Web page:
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Potent hypervalent nanoparticles against HIV, Lassa and SARS-CoV-2 variants

In a recent study published in the journal Advanced Science, researchers developed molecularly imprinted nanoparticles (nanoMIPs) with broad-spectrum activity against lethal viruses.

Study: Rational Development of Hypervalent Glycan Shield-Binding Nanoparticles with Broad-Spectrum Inhibition against Fatal Viruses Including SARS-CoV-2 Variants. Image Credit: Kateryna Kon / Shutterstock

Viral infectious diseases are a profound threat to humans. The recent coronavirus disease 2019 (COVID-19) outbreak has severely threatened global public health, economy, and social development. Notwithstanding the development of multiple prophylactic and therapeutic strategies, the rapidly-changing viral antigenic profiles present significant challenges, as exemplified by the mutant variants of severe acute respiratory syndrome coronavirus 2 (SARS-CoV-2). Thus, broad-spectrum inhibitors of viruses are highly warranted.

Glycosylation, the universal post-translational modification, plays many crucial roles. Several viruses have evolved to use host translational machinery to modify their proteins with ‘self’ glycans, resulting in highly glycosylated viral envelopes. These glycosylated proteins shield immunogenic surfaces with a dense sheath of host-derived glycans, thereby facilitating immune escape.

Molecularly-imprinted polymers (MIPs), also known as plastic/artificial antibodies, are synthetic receptors with antibodies that mimic antibody binding through copolymerization in the presence of templates. Due to ease of preparation, storage stability, and cost efficiency, MIPs exhibit potential for different applications such as diagnosis, cancer therapy, virus recognition, and toxin neutralization. MIPs have been developed against viruses, but none with broad-spectrum activity.

The study and findings

In the present study, researchers in China developed glycan shield-binding nanoMIPs with broad and potent activity against high mannose glycan-carrying viruses. NanoMIPs were synthesized through reverse microemulsion-confined epitope-oriented surface imprinting and cladding (ROSIC) technique. Likewise, non-imprinted nanoparticles (NIPs) were also synthesized using the same procedure without templates.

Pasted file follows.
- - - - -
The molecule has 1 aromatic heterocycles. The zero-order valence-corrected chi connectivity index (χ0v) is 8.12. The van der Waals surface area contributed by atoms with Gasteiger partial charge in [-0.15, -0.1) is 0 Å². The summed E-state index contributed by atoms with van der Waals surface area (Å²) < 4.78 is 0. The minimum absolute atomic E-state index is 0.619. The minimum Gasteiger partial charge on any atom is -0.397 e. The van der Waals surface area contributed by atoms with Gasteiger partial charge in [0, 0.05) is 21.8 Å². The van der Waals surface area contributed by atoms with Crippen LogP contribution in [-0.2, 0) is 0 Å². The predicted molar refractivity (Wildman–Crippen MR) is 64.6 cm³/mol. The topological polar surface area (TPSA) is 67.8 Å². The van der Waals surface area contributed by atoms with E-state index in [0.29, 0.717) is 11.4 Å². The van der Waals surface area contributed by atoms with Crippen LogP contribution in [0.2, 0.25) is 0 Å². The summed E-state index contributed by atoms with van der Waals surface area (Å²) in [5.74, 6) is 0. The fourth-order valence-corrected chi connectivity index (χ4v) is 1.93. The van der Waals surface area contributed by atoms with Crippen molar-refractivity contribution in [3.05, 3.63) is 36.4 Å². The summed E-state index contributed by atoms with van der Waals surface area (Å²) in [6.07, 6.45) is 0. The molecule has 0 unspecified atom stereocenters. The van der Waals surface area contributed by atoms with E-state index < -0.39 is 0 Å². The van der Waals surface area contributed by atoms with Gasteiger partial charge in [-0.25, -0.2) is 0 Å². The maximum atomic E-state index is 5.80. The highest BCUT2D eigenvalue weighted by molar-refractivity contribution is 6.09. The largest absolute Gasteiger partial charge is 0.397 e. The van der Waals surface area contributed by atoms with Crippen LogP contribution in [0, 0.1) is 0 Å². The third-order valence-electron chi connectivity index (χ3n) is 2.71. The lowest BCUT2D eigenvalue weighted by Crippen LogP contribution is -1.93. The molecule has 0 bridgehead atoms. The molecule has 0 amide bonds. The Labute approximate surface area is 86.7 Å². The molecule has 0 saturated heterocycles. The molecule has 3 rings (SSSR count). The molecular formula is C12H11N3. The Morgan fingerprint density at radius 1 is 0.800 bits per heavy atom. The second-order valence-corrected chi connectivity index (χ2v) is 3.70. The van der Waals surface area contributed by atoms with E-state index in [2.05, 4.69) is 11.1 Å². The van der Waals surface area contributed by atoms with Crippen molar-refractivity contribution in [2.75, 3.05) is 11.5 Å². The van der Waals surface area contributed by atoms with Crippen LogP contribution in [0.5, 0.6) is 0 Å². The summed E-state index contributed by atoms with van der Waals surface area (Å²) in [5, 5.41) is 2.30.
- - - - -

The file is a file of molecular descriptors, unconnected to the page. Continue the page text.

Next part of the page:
The resultant nanoMIPs had a well-defined spherical morphology with a mean diameter of 39.5 nm. The specific adsorption of mannose by the nanoMIPs was significantly high. Of note, nanoMIPs had superior performance to some mannose-binding lectins. NanoMIPs exhibited little/no binding activity to non-glycosylated proteins. Each nanoMIP was capable of binding more than 50 high-mannose glycans.

The authors next studied the binding and kinetics of nanoMIPs to proteins with high-mannose glycans using biolayer interferometry. First, RNase B was used as the target protein, and the dissociation constant (Kd) was 1.3 x 10-6 M, two-to-three orders of magnitude improved relative to the Kd of mannose. The Kd for SARS-CoV-2 S1 protein was 5.3 x 10-7 M. In contrast, NIPs did not bind to RNase or SARS-CoV-2 S1.

Further, the researchers found that the binding of nanoMIPs to SARS-CoV-2 pseudovirus was enhanced by three orders of magnitude relative to the SARS-CoV-2 S1 protein, suggesting that nanoMIPs could bind virions with high avidity. Next, the authors assessed the competitive binding of nanoMIPs with angiotensin-converting enzyme 2 (ACE2) at protein and pseudovirus levels. At the protein level, ACE2 binding to SARS-CoV-2 S1 was not observed even at high ACE2 concentrations (up to 200 nM).